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How to Plant Asparagus

Five Methods:Getting Ready to Plant AsparagusGrowing Asparagus from SeedsPlanting One-Year CrownsCaring for the Plants While They MatureHarvesting Asparagus

Asparagus is one of the first green vegetables to come into season at the end of winter, and its presence in markets heralds the start of spring. How do you grow these tender, nutritious stalks in your garden? Start them from seeds, or for faster results, plant their crowns. Once established, asparagus plants produce spears every spring for 12 to 25 years.

Method 1
Getting Ready to Plant Asparagus

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    Find out if asparagus grows well in your region. Asparagus does best in areas that have either cold winters, during which the ground freezes, or very dry summers. It's a hardy and adaptable plant, but it's much harder to grow in areas with mild winters and wet summers, such as the Gulf Coast of the United States.
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    Decide whether to start your plants from seeds or crowns. Asparagus seeds require 3 years to grow before they are ready to be harvested. During their first season the seeds germinate and sprout, and after that they need 2 years to establish their long, spongy roots deep into the soil. When you plant crowns, you skip the first season and go straight to the rooting stage, so you only need to plan 2 years in advance.
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    Asparagus seeds have a low germination rate, so it's more difficult to know exactly how many plants you'll end up with. However, the seeds that do get established tend to turn into hardy plants that last longer and produce more spears than plants that came from crowns.
    • Asparagus crowns that are marked "2-year crowns" supposedly allow you to harvest spears just one year after planting. However, the process of transplanting asparagus plants after they've already established their roots can damage them, and they typically still need two full years in the same soil before they reach full production.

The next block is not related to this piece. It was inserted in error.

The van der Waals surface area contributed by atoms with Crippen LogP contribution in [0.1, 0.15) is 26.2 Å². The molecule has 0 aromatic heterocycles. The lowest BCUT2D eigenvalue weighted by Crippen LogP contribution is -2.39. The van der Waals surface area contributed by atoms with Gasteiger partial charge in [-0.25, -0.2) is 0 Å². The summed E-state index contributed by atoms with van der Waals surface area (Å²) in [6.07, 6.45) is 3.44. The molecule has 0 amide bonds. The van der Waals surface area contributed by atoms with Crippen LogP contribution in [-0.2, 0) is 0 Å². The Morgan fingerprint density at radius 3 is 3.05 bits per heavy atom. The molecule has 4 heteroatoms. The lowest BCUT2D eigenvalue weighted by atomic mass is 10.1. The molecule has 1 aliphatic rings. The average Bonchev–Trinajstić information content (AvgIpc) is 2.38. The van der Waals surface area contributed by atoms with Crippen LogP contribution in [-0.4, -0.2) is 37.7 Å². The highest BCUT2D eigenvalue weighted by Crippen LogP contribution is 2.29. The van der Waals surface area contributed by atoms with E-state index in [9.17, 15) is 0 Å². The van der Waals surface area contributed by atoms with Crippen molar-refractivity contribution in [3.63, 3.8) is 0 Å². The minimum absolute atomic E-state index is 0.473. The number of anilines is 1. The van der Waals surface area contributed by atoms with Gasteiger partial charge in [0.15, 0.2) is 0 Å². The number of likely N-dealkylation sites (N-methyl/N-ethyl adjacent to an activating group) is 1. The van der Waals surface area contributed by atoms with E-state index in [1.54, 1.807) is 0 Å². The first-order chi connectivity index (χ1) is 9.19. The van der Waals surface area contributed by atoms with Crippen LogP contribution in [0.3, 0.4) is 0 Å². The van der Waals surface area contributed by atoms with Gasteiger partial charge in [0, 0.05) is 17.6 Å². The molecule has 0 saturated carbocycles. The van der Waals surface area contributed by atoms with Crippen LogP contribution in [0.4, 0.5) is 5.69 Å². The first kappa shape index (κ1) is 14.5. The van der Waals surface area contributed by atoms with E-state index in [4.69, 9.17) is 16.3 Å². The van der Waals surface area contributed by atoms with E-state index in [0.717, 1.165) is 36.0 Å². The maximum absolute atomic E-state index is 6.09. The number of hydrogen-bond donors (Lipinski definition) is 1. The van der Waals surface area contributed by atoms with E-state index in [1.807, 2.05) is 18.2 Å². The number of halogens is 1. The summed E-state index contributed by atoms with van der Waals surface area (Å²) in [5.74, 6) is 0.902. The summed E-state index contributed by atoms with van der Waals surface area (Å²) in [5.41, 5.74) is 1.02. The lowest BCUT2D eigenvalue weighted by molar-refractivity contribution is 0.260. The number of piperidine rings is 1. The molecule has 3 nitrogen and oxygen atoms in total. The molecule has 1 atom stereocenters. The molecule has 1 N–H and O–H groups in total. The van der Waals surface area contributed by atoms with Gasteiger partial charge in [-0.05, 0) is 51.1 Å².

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    Choose a planting spot for your asparagus. Since asparagus can keep producing spears for up to 25 years, choose a spot you're ready to devote to asparagus for a very long time. The area should have the following characteristics:
    • Full sun. Asparagus does best in sunny conditions. Since it comes up early in the spring, it's ok to choose a place near trees that won't yet have their leaves. Just make sure the asparagus bed isn't shadowed by a group of trees or a building.
    • Well-drained soil. The soil should be loose and have excellent drainage. Asparagus planted in waterlogged soil will rot.
    • Space for a raised bed. This is optional, since asparagus do fine in the ground, but it's easier to keep their bed free of weeds and completely drained when it's raised.
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    Buy asparagus seeds or crowns. Asparagus seeds and crowns can be purchased at home and garden stores, nurseries or online. Seeds are available all year round, but crowns are usually for sale very early in the spring, right before they should be planted.
    • Asparagus plants are monoecious, meaning that each plant is either male or female. The female plants put energy into producing seeds, so they don't produce as many spears as the males. Some varieties of asparagus have been engineered to produce only male plants. If you choose one of these, you'll only need to plant half as many crowns as if you choose a mixed variety.